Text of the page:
TAMPA, Fla. (WFLA) — With Florida on track to reach a million coronavirus cases in the coming days, it will become the third state in the U.S. to hit the grim milestone.
The Florida Department of Health reported 6,331 more cases Monday, with total fatalities topping 18,000. The statewide positivity rate, the measure of how many tests come back with positive results, was a hair shy of 7 percent as of Monday.
According to the state’s Agency for Health Care Administration, 26 percent of Florida hospital beds are available. But some small counties, like Hardee, are already at capacity.
A wave of new coronavirus restrictions is sweeping the nation as it grapples with growing infections. But Florida remains an exception, with Gov. Ron DeSantis committed to keeping the state open.
A 3 percent positivity rate in New York City, half of Florida’s rate, prompted public schools to close last week. Bars, restaurants, and gyms also now face a newly-instated 10 p.m. curfew. Based on state guidelines, a 4 percent positivity rate could trigger a near-total lockdown akin to what many there faced in April.
California leads the nation in infections and has also reinstated what leaders call a “limited lockdown” across much of the state that faces a 5.5 positivity rate. Los Angeles County, with a 6.1 positivity rate, will ban in-person dining starting this week.
While new restrictions elsewhere have been received with some protest, others worry that Florida practicing business-as-usual could create a false sense of security about the virus’s prevalence.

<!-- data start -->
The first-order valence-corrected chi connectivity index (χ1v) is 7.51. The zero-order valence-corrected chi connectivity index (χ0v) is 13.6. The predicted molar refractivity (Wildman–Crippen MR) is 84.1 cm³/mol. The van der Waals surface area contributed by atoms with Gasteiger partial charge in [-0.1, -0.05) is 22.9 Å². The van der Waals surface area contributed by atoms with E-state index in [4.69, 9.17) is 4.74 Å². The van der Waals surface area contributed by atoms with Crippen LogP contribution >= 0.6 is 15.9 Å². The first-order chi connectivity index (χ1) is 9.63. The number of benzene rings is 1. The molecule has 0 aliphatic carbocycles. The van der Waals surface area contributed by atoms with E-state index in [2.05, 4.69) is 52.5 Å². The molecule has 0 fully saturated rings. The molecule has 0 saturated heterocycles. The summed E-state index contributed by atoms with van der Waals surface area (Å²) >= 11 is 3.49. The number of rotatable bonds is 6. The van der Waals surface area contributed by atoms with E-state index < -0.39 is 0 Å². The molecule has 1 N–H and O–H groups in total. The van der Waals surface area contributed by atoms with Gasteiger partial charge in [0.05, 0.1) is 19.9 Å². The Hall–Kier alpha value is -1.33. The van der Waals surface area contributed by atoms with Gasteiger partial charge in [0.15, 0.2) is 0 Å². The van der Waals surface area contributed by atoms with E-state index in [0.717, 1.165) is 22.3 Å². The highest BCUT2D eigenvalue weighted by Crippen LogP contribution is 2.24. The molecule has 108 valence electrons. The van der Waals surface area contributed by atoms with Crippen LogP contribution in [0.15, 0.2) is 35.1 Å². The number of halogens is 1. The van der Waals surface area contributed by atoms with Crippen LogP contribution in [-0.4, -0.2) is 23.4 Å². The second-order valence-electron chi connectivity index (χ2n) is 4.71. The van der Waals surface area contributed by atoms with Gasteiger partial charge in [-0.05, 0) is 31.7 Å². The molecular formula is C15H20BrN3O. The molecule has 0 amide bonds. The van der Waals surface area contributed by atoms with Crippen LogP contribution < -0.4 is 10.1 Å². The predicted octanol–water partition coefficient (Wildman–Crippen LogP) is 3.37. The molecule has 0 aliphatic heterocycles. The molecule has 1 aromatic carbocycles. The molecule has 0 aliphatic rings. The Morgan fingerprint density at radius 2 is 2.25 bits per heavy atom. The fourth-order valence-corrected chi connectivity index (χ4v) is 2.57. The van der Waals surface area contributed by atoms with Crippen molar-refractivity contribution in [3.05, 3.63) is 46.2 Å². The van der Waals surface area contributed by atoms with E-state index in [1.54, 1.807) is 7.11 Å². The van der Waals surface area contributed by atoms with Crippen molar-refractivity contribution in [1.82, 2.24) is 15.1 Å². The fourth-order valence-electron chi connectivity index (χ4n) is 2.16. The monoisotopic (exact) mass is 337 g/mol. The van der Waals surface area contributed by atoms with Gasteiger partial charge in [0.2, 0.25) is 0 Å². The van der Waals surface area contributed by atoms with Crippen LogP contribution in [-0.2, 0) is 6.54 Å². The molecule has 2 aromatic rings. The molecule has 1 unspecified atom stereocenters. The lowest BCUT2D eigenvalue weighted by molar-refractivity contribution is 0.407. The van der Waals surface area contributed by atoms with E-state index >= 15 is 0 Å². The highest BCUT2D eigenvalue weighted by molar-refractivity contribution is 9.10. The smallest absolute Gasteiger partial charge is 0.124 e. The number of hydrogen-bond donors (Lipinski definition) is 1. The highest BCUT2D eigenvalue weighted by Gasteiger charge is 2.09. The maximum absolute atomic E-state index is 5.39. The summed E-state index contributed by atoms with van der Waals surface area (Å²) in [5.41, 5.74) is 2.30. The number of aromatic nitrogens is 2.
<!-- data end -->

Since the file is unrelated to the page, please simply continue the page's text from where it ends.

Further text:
“The ship is headed for the rocks and it doesn’t appear that the captain is interested in taking the helm,” said Dr. Tom Unnasch, an infectious disease expert at the University of South Florida.
Gov. DeSantis has called protecting vulnerable nursing home residents and the economy his priorities, citing an improving unemployment rate for why he won’t order lockdowns.
But Dr. Unnasch says he is concerned by the state’s inaction. Projections from USF show that if no change in behavior is made, Florida could top 200,000 new infections a day come early January.
When asked who is in the wrong, states with stricter protocols or Florida with its laissez-faire approach, Unnasch says the numbers point to Florida.
“I hope I’m wrong,” he said.
Unnasch’s calculations show it won’t take drastic measures to slow the spread to a manageable level. He believes a slight scale back, similar to Florida’s “phase two” of reopening that included reduced capacity or hours at restaurants and bars, could do the trick.
“Not being able to get a drink at your favorite pub after 10 for six months, I think is worthwhile to do if it saves a large number of lives,” he explained.
When Florida reopened in September, part of the order barred local governments from adopting and enforcing restrictions they saw fit. A group of Florida mayors, including St. Petersburg Mayor Rick Kriseman, are now lobbying the governor to rescind that, or in the very least, adopt a statewide mask mandate.
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